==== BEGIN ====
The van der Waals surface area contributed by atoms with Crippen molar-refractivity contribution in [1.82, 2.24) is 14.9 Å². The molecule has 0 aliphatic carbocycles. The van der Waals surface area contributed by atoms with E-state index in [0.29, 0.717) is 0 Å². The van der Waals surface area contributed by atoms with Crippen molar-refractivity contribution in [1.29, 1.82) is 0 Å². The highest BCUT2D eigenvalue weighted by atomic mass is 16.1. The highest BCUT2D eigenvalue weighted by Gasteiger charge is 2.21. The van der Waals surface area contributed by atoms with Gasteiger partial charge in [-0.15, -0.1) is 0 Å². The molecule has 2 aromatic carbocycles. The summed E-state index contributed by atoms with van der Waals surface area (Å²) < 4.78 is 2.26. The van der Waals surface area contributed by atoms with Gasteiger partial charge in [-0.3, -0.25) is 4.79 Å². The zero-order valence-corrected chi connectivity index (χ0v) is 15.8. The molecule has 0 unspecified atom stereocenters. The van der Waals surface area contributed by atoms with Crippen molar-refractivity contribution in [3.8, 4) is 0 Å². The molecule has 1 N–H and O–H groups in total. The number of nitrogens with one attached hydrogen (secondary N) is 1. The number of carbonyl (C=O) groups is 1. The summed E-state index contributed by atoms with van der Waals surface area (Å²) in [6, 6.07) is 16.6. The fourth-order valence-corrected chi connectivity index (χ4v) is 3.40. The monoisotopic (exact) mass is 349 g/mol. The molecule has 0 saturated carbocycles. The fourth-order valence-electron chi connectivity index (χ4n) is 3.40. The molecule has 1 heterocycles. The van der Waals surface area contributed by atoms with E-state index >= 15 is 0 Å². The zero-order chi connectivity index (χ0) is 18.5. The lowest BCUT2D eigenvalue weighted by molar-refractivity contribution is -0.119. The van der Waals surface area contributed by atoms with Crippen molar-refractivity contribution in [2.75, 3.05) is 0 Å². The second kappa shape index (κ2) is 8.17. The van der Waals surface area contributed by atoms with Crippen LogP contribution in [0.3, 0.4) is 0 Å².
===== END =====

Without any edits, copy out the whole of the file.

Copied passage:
The van der Waals surface area contributed by atoms with Crippen molar-refractivity contribution in [1.82, 2.24) is 14.9 Å². The molecule has 0 aliphatic carbocycles. The van der Waals surface area contributed by atoms with E-state index in [0.29, 0.717) is 0 Å². The van der Waals surface area contributed by atoms with Crippen molar-refractivity contribution in [1.29, 1.82) is 0 Å². The highest BCUT2D eigenvalue weighted by atomic mass is 16.1. The highest BCUT2D eigenvalue weighted by Gasteiger charge is 2.21. The van der Waals surface area contributed by atoms with Gasteiger partial charge in [-0.15, -0.1) is 0 Å². The molecule has 2 aromatic carbocycles. The summed E-state index contributed by atoms with van der Waals surface area (Å²) < 4.78 is 2.26. The van der Waals surface area contributed by atoms with Gasteiger partial charge in [-0.3, -0.25) is 4.79 Å². The zero-order valence-corrected chi connectivity index (χ0v) is 15.8. The molecule has 0 unspecified atom stereocenters. The van der Waals surface area contributed by atoms with Crippen molar-refractivity contribution in [3.8, 4) is 0 Å². The molecule has 1 N–H and O–H groups in total. The number of nitrogens with one attached hydrogen (secondary N) is 1. The number of carbonyl (C=O) groups is 1. The summed E-state index contributed by atoms with van der Waals surface area (Å²) in [6, 6.07) is 16.6. The fourth-order valence-corrected chi connectivity index (χ4v) is 3.40. The monoisotopic (exact) mass is 349 g/mol. The molecule has 0 saturated carbocycles. The fourth-order valence-electron chi connectivity index (χ4n) is 3.40. The molecule has 1 heterocycles. The van der Waals surface area contributed by atoms with E-state index >= 15 is 0 Å². The zero-order chi connectivity index (χ0) is 18.5. The lowest BCUT2D eigenvalue weighted by molar-refractivity contribution is -0.119. The van der Waals surface area contributed by atoms with Crippen molar-refractivity contribution in [2.75, 3.05) is 0 Å². The second kappa shape index (κ2) is 8.17. The van der Waals surface area contributed by atoms with Crippen LogP contribution in [0.3, 0.4) is 0 Å².